When Nobbs begins gently courting Helen, the young maid is encouraged to show interest by her boyfriend, Joe. “Helen goes on these dates with Albert with the idea or intention of helping her and Joe get out of the hotel,” says Wasikowska. “Albert and Helen’s arc really grows, however, and their relationship changes as they go on these dates. Albert wants to form a partnership with her that can be safe and secure; Albert is courting her, while Joe is encouraging her to go on these dates to get gifts like chocolate and whisky and money.”
“Helen reluctantly goes to please Joe. They get to know each other and Albert reveals himself the most to Helen, and he, or she, has never done that before to anyone, and Helen takes that on board. She’s doesn’t like the idea of conning someone but she is in love with Joe and wants to do the best by their relationship.”
The bond between Helen and Joe was a feature of Moore’s original story, but here the producers note that the relationship is ‘boosted a little.’ Julie Lynn explains, “Our ensemble is insanely good and we have such fantastic chemistry between the characters of Helen and Joe.”
“Joe’s youth is a real boon, too,” she says. “It means that despite some of the unpleasant things he does, you can understand him a little more and why he is making his mistakes. And it makes us much more likely to forgive him. And when you have an actor who is just 20 years old, it gives him a vulnerability and allows us to forgive him, in a way in which I’m not sure we could with an actor who’s way into his 30s.”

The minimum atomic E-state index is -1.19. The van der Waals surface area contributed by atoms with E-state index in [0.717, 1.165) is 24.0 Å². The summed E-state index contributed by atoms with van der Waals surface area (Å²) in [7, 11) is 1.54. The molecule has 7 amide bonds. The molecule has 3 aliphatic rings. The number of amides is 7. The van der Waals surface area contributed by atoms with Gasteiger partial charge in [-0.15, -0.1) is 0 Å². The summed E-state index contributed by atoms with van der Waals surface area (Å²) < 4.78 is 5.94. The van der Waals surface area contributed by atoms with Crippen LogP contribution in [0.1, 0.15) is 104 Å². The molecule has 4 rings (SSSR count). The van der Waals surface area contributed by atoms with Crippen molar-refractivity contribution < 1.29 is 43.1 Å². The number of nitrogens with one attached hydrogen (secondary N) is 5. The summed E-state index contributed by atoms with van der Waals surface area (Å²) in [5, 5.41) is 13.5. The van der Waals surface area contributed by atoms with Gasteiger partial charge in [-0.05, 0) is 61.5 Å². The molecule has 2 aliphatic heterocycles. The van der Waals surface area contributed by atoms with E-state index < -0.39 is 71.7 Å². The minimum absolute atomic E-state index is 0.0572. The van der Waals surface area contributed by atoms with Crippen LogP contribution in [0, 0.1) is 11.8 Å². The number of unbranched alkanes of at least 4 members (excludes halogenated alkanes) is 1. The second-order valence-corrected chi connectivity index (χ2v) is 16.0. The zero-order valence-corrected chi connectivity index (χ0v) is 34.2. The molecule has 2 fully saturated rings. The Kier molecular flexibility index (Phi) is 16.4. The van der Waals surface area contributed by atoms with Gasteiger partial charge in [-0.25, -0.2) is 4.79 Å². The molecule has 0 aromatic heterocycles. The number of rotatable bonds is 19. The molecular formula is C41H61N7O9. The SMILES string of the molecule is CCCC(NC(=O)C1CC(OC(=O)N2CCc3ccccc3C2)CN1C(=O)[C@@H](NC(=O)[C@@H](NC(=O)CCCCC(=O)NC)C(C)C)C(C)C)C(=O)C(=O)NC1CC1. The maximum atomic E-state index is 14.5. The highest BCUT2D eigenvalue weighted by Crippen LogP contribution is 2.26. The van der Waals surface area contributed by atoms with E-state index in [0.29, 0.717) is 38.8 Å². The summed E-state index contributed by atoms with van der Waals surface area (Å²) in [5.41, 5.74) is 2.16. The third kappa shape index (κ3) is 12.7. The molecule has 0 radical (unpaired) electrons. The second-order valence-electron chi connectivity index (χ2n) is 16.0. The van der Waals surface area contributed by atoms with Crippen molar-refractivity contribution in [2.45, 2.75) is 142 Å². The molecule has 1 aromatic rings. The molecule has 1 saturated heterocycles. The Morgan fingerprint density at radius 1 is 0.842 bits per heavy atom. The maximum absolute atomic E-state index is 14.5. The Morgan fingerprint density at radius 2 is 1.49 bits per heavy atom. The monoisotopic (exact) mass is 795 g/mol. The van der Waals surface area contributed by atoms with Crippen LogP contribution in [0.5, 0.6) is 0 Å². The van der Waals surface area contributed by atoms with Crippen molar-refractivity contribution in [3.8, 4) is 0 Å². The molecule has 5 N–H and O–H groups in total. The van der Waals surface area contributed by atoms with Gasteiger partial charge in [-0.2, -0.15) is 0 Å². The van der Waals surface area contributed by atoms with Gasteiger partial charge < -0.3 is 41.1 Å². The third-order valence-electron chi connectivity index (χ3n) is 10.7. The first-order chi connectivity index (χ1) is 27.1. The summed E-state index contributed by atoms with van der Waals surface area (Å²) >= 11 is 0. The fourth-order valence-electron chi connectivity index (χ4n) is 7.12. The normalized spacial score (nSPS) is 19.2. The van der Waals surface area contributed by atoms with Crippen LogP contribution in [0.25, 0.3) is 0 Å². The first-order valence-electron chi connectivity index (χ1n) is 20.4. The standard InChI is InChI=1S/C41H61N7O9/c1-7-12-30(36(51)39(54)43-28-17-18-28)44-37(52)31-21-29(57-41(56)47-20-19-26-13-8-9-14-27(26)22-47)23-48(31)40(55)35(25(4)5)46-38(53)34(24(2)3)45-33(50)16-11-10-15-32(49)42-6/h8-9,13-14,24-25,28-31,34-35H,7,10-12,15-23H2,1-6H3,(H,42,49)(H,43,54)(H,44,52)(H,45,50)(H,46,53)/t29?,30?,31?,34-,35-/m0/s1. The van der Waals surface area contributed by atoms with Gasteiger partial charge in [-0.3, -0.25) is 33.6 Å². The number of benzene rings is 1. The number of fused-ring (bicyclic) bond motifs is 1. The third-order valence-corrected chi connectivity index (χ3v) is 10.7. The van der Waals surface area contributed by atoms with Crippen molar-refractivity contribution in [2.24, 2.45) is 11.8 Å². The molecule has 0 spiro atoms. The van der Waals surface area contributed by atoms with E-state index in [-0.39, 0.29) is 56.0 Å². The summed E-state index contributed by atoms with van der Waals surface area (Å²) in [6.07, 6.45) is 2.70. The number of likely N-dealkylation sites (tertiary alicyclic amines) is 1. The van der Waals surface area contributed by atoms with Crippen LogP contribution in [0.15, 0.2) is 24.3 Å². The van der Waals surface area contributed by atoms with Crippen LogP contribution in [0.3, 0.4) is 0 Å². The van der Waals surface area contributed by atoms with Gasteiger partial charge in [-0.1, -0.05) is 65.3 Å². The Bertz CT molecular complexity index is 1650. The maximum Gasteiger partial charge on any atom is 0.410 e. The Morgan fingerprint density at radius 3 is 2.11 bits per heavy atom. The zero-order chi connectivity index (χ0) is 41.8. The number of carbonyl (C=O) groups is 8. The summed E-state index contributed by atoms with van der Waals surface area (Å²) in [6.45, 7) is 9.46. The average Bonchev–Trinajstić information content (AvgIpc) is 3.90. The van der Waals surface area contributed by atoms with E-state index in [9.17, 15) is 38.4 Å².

Joe, played by English actor Aaron Johnson, arrives at the hotel early in the piece. “Joe is going from job to job and stumbles across Morrison’s Hotel, blags his way into a job as a boiler man, and ends up taking a job there as a handyman,” explains Johnson. “Joe is ambitious and has high hopes and dreams that one day he’ll get out, go to America and make a life there. He’s not educated, can’t read and write but in his mind he thinks he can get to America and there might be an opportunity to do something great.”